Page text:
The introduction of UCITS III paved the way for UCITS to pursue alternative type investment strategies such as long/short, market neutral, CTA and managed futures funds and relative value strategies to name but a few. Following the implementation of UCITS III in 2002, the Committee of European Securities Regulators (CESR) (now the European Securities and Markets Authority (ESMA)) clarified the range of eligible assets for UCITS and domestic regulators, including the Irish Central Bank of Ireland, have recognised the increased investment scope of UCITS.
These developments, in combination with the adoption of UCITS IV in 2009, have provided for the introduction of a range of complex, alternative type strategies by UCITS in recent years and in particular the use of a long-short equity strategies.
Although not permitted to take direct uncovered short positions, a UCITS can pursue a long/short equityinvestment strategy and achieve short exposure synthetically through the use of financial derivative instruments ("FDIs"). Global exposure, understood as leverage, and counterparty exposure restrictions apply to synthetic short positions, as discussed further below.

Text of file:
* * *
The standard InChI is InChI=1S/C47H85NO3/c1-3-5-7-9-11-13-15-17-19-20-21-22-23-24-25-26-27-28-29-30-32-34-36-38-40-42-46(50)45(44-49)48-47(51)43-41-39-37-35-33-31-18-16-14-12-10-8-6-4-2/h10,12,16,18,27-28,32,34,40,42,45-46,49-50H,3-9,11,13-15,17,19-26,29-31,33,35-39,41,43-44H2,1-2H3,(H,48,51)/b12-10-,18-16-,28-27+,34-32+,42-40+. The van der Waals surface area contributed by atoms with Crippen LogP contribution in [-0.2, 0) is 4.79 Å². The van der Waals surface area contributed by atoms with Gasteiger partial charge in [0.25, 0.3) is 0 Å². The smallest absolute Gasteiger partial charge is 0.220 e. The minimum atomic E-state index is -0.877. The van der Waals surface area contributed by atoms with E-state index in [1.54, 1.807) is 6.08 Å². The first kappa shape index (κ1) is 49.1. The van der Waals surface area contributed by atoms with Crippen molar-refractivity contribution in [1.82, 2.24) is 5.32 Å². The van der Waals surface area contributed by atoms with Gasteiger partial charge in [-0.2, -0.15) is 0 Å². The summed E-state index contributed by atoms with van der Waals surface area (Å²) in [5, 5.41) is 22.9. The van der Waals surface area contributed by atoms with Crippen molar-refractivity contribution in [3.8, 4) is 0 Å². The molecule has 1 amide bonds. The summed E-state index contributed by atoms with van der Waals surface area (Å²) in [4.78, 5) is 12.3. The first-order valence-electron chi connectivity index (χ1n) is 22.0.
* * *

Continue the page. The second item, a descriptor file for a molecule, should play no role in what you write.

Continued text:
The example below illustrates a UCITS long/short equitites fund. In the diagram, the UCITS manages both long book and short book. The long book is comprised of equities or equity related securities that are used to generate investment returns for the long assets held by the UCITS. The short book is comprised of a combination of cash/liquid instruments and FDIs which take short economic exposure to underlying reference assets such as a financial index, basket of securities or individual stocks. The cash/liquid element is used as cover or collateral for the UCITS derivative positions, as required by UCITS IV risk management purposes. The FDIs themselves provide the desired exposure to returns linked to the performance of underlying reference assets for example individual stocks. Swaps, options, stock futures and contracts for difference (CFDs) are typically used for this purpose.
The content of this article is intended to provide a general guide to the subject matter. Specialist advice should be sought about your specific circumstances.